The Global Partners in Care (GPIC) partnership between Center for Hospice Care (CHC) and Uganda’s national association, Palliative Care Association Of Uganda (PCAU), has flourished over the past twelve years resulting in the expansion of palliative care services from 34 to 96 (out of 121) districts in the country. The partnership has supported the education of 68 palliative care nurses and clinical officers, has funded school fees for orphaned child caregivers, and conducted collaborative research with faculty and students from the University of Notre Dame.
With the current COVID-19 pandemic, the partnership has pivoted its focus to the growing and rapidly changing challenges faced by palliative care providers in Uganda. Like many countries, Uganda has taken careful preventive measures in an effort to limit the spread of COVID-19 among its citizens. The government of Uganda has implemented many closures and stay at home orders in addition to curfews and travel restrictions. They too face a shortage of Personal Protective Equipment (PPE), but they also face areas where clean water for hand washing is not ubiquitous, they have shortages in health workers, and a weaker healthcare system overall.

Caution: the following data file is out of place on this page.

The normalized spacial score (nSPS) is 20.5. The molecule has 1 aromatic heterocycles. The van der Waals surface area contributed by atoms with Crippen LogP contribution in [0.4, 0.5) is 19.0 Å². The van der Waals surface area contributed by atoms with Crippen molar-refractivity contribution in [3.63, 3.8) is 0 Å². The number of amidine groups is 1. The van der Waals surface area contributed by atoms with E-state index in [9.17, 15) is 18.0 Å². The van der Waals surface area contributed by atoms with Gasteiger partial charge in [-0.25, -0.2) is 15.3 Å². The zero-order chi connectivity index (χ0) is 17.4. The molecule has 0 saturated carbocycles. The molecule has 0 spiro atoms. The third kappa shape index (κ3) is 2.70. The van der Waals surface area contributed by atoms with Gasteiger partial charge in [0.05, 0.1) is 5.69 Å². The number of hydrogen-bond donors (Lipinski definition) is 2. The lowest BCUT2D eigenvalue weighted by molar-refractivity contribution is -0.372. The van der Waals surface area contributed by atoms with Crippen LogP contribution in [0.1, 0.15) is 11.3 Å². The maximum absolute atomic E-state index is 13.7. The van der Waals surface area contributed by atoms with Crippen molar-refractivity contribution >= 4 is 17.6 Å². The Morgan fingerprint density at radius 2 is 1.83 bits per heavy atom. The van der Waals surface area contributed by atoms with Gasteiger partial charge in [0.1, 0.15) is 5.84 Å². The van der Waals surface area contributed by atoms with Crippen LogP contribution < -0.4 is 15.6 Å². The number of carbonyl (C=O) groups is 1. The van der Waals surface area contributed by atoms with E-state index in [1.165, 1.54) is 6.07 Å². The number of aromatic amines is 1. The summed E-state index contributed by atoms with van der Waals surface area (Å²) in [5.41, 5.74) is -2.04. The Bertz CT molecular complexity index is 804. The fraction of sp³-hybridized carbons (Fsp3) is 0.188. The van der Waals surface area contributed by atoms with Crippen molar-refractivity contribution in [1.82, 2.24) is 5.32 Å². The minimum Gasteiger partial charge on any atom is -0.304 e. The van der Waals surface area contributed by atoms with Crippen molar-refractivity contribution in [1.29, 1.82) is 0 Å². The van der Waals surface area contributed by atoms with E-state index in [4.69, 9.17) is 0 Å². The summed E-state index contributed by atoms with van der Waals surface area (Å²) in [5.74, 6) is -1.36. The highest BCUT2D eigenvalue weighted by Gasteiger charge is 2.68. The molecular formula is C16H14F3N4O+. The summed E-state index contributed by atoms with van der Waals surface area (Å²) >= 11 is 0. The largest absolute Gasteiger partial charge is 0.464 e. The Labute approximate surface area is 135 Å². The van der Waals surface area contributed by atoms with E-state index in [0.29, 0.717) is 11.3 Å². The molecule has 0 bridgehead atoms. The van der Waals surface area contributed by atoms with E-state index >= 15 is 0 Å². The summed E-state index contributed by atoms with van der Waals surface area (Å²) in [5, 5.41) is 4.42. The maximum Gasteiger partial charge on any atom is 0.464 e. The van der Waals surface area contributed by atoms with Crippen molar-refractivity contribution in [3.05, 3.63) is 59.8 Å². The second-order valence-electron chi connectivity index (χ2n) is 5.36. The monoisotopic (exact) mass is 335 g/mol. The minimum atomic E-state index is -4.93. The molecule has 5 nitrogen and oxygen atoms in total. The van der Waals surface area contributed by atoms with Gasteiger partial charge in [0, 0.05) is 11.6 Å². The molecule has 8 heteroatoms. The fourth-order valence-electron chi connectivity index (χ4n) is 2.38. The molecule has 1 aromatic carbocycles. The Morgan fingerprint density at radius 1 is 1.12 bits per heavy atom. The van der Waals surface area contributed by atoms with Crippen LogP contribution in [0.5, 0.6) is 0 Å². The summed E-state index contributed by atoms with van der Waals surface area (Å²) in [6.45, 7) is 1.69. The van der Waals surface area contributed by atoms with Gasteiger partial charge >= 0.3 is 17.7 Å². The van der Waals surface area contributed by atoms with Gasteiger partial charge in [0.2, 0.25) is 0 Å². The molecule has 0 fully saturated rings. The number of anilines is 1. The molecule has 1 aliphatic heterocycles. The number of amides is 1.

PCAU continues to work hard to ensure that hospice and palliative care organizations across the country are prepared and supported during this pandemic. With an emergency grant from CHC, they are facilitating communication and distributing public health messaging, working to secure PPE for hospice and palliative care providers, supporting the child caregivers while schools are closed—all while working remotely using laptops, airtime and data provided by CHC.
While there is still much to do to bring palliative care to a country of 41 million with a stretched healthcare infrastructure, PCAU and CHC will continue to work together through this current crisis and for years to come as they support PCAU’s vision of “Palliative care for all in need in Uganda.”